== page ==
Centerra Gold battles Kyrgyz bureaucracy

By David Trilling
EURASIANET.org

Kyrgyzstan’s largest industrial enterprise, the Canadian-operated Kumtor gold mine, says it will stop production next week if the Kyrgyz government does not approve the necessary work permits. The announcement, which sent the company’s stock plummeting to its lowest point this year, comes less than a month after a rancorous board meeting where Kyrgyz representatives complained their Canadian partners ignored their decisive vote on the company’s management structure.

Toronto-listed Centerra Gold, which is one-third owned by Kyrgyzaltyn, the Kyrgyz government’s state-owned gold company, says its has worked since late 2013 to secure the necessary mining and environmental permits and approval of its 2014 action plan.

“Unfortunately, this year, despite repeated submissions and discussions with senior officials, such approvals and permits have not been provided. The continuing absence of such approval and permits creates significant uncertainty and risks for Centerra and its employees,” the company said in a June 2 statement.

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Centerra and Kyrgyzstan try to settle

By David Trilling
EurasiaNet.org

Kyrgyzstan’s government has reached yet another possible restructuring plan with Toronto-listed Centerra Gold, which owns the country’s largest and most profitable mine. But the non-binding agreement must still be ratified by Kyrgyzstan’s self-serving parliament, which rejected a strikingly similar plan in October.

The high-altitude Kumtor gold mine is the largest industrial asset in the impoverished Central Asian nation, account for approximately 12 percent of GDP in a good year and over 50 percent of industrial output.

Restructuring negotiations, which would lead to the fourth operating agreement since Canadian miners started developing the Kumtor deposit in the mid-1990s, began after parliament voted in February to tear up a 2009 agreement, maintaining it was not in the interests of the country. Centerra countered that it has invested approximately $1 billion in the mine since signing that contract. Few believe Kyrgyzstan has the technical know-how to operate the project on its own.

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Kyrgyzstan rejects Canadian miner deal

RIA Novosti

Kyrgyzstan’s lawmakers overwhelmingly rejected Wednesday a new deal to settle Bishek’s long-standing dispute with the Canadian operator of the country’s biggest goldmine.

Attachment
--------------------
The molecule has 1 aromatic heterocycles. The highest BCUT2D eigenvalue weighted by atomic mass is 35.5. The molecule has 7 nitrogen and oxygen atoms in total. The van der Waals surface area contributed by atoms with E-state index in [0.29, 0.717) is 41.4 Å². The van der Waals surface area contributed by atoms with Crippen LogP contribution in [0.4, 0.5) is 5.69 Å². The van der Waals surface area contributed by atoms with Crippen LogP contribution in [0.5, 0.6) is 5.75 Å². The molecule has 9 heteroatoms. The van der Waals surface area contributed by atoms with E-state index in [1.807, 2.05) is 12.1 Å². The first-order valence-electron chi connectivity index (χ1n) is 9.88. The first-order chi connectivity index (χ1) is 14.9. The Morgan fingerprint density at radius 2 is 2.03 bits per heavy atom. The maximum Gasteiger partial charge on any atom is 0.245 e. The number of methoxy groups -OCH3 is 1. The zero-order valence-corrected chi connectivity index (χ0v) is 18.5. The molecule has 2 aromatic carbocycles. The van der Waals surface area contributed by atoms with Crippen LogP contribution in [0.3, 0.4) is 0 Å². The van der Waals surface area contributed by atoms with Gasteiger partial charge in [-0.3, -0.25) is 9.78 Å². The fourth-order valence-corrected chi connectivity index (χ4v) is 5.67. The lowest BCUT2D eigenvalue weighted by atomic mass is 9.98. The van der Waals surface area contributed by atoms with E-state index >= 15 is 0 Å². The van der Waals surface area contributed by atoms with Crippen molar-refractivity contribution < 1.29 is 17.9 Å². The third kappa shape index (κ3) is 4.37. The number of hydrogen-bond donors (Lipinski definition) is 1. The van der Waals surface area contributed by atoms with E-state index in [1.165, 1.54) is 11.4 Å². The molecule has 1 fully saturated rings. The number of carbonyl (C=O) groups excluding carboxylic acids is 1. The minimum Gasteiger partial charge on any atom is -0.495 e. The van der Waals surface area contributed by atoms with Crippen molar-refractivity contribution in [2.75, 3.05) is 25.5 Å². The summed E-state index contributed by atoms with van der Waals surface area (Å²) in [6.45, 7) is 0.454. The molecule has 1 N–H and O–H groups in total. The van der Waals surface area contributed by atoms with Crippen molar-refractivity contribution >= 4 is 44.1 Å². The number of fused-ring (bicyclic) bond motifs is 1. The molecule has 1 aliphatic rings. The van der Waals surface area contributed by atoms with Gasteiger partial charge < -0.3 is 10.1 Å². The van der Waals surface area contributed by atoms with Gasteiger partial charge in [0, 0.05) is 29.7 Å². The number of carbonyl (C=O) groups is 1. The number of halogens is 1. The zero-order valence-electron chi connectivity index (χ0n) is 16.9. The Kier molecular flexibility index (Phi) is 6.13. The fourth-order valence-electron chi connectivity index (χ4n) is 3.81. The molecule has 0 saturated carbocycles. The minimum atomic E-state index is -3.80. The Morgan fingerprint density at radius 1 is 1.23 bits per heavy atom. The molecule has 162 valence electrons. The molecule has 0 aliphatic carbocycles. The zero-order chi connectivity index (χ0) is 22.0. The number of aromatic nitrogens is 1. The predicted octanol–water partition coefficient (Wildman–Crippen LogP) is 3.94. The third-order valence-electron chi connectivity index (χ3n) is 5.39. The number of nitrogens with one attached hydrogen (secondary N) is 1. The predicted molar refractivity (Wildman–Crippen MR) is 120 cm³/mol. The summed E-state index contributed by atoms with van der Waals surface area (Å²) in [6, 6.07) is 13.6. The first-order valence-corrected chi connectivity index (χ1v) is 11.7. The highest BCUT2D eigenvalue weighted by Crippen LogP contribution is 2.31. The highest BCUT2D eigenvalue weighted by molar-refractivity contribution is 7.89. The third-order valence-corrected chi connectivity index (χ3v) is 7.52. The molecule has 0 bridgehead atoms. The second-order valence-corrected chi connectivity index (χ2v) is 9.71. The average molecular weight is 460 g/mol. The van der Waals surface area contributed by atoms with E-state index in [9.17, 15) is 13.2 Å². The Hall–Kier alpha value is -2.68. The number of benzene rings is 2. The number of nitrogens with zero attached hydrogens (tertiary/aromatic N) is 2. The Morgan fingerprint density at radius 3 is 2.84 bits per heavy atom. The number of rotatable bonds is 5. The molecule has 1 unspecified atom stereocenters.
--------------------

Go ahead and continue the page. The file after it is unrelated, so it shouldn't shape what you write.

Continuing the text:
The Kumtor mine, one of the largest in Central Asia, has for the past year been at the center of a tussle between Toronto-listed Centerra Gold and Kyrgyzstan, which has fought to boost its control over the project.

Just two of 120 lawmakers voted in favor of a memorandum of understanding with Centerra, reached in September, under which Bishkek would swap its 32.7 percent stake in Centerra for a 50 percent interest in a joint venture. Under the agreement, the Canadian firm would remain the operator and manager of the mine, and would also receive $100 million, Centerra said last month.

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Canadian miner targeted in shakedown

Kumtor Operating Company, which is owned by Toronto-listed Centerra Gold, said the company has been “constantly receiving threats of possible road blocks in the event of non-compliance with various kinds of demands.”

By David Trilling
EurasiaNet.org

Kumtor gold mine in Kyrgyzstan

Kumtor gold mine in Kyrgyzstan

For years industry observers have asserted that environmental protests outside the Canadian-run Kumtor Gold Mine in Kyrgyzstan’s eastern mountains were part of an elaborate shakedown scheme. Now a video has emerged that appears to substantiate this view.

Kyrgyzstan’s State Committee on National Security (GKNB) announced the opening of a criminal investigation after the video appeared on state television 28 August, purporting to show two men who had previously voiced environmental concerns demanding $3 million from a Kumtor representative in exchange for an apparent guarantee not to orchestrate protests. The video purportedly has a time stamp of 31 July.

The video’s appearance on state television suggests that central government officials in Bishkek are intent not only on solidifying their hold on power, but also want to forge a stronger working relationship with Kumtor’s operators, and, more broadly, boost foreign-investor confidence shaken by regular mining-related riots. GKNB representatives declined to address the video’s provenance.

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Kyrgyzstan outlines gold mine restructure

Toronto-listed Centerra Gold engaged in long legal dispute

By David Trilling
Eurasia.org

As officials in Kyrgyzstan prepare to negotiate with their country’s largest investor in Bishkek this week, new details are emerging about how the Kyrgyz government wants to restructure the agreement covering operations at the country’s flagship gold mine.

Bishkek and Toronto-listed Centerra Gold are engaged in a protracted legal dispute over Kumtor, the largest gold mine operated by a Western company in Central Asia. Earlier this year, a Kyrgyz state commission claimed Centerra owes approximately $467 million for environmental damages. Then, in February, parliament gave Kyrgyz officials three months to negotiate a new operating agreement, which would be the third in 10 years.

Kyrgyz officials say the current agreement, negotiated under former president Kurmanbek Bakiyev in 2009, shortly before he was ousted amid violent street riots, was unfair. The company, which also operates a mine in Mongolia, argues that it negotiated in good faith with what was at the time the legitimate government, and has threatened to seek international arbitration. It calls the $467 million claim — which other miners in Bishkek say is a negotiating tactic — “exaggerated or without merit.” Centerra officials also point out that the agreement gave the company confidence to invest almost $1 billion in the mine since 2009.

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Kyrgyzstan gold mine auction stumbles

By David Trilling
EURASIANET.org